The sad fact is that there has to be SOME kind of story behind what you’re doing. “Unknown dev announces unknown new IP with generic-looking gameplay and not-very-good-art” is not a story, and it’s hard to make it one.

I think with FS that getting the attention of the media will be easier than for some other projects, that just leads to…

Jabbing My Fat Finger At the Screen

How are we going to make the interface good?

The PC interface for FS is far from perfect, I will admit that freely. It’s massively improved from what we started with way back during the early days of development, and for the majority of play it works very well. There are specific situations though, where it can still be a nightmare, and I wish we could solve all of those problems.

I think we can solve SOME of them, and I hope to do so, but how will this translate to the iPad?

I think one of the core issues is differentiation – it’s very hard to know what you are selecting at any one time, especially in a cluttered view. I have some thoughts on this which are germinating, and I hope to try out our existing build of the game (which is basically vanilla – i.e. your finger is the mouse right now) seriously very soon and start making a list of interface problems we need to solve.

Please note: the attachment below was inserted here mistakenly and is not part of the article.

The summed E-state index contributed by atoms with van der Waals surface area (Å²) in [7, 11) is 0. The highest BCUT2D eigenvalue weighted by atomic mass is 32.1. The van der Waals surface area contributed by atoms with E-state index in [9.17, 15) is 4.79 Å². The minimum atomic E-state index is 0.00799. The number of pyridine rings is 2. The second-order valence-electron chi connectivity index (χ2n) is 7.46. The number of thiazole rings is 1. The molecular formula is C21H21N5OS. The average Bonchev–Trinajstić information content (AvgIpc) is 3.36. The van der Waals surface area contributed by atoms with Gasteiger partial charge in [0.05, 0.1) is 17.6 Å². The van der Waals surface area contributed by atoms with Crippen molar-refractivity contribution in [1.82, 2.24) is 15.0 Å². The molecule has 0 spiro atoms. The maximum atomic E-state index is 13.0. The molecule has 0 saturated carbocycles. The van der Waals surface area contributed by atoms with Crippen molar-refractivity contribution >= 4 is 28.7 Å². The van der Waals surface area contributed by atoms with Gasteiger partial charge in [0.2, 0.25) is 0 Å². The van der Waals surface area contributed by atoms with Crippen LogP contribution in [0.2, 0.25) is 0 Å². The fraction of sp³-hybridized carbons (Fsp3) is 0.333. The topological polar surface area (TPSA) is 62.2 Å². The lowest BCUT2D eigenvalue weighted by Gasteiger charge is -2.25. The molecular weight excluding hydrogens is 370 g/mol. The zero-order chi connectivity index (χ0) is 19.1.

Hopefully I’ll be able to talk through those on here at some point.

I’m away next week (and I don’t currently have clearance to tell you why!) and I will keep you updated on my…movements.

Let’s take this wonderful journey into the world of touch together…ugh. Better end there.


Sunday, August 28th, 2011

Of all the features I’ve ever been excited about in a forthcoming game, Red Alert’s “Skirmish Mode” ranks number one.  The idea of being able to play multiplayer C&C – of which I was a humongous fan – against the computer… frankly, I dreamt about it.  And when it came around, it didn’t dissapoint either.  Skirmish modes and bots are slightly less important nowadays that it’s so easy to get games online, but back then I could only host a LAN party once a week, and needed something to do the other six days.

Anyway, today I put the Skirmish mode into Frozen Synapse.  We have a big single player with a big story, but of course people are going to want to design their own games against the AI easily.  Here’s the Skirmish Generator screen (click to enbiggen):

Please note that the layout is not final – these are simply programmer art windows.

This allows you to set up pretty much any Extermination match you can think of.  A couple of notes: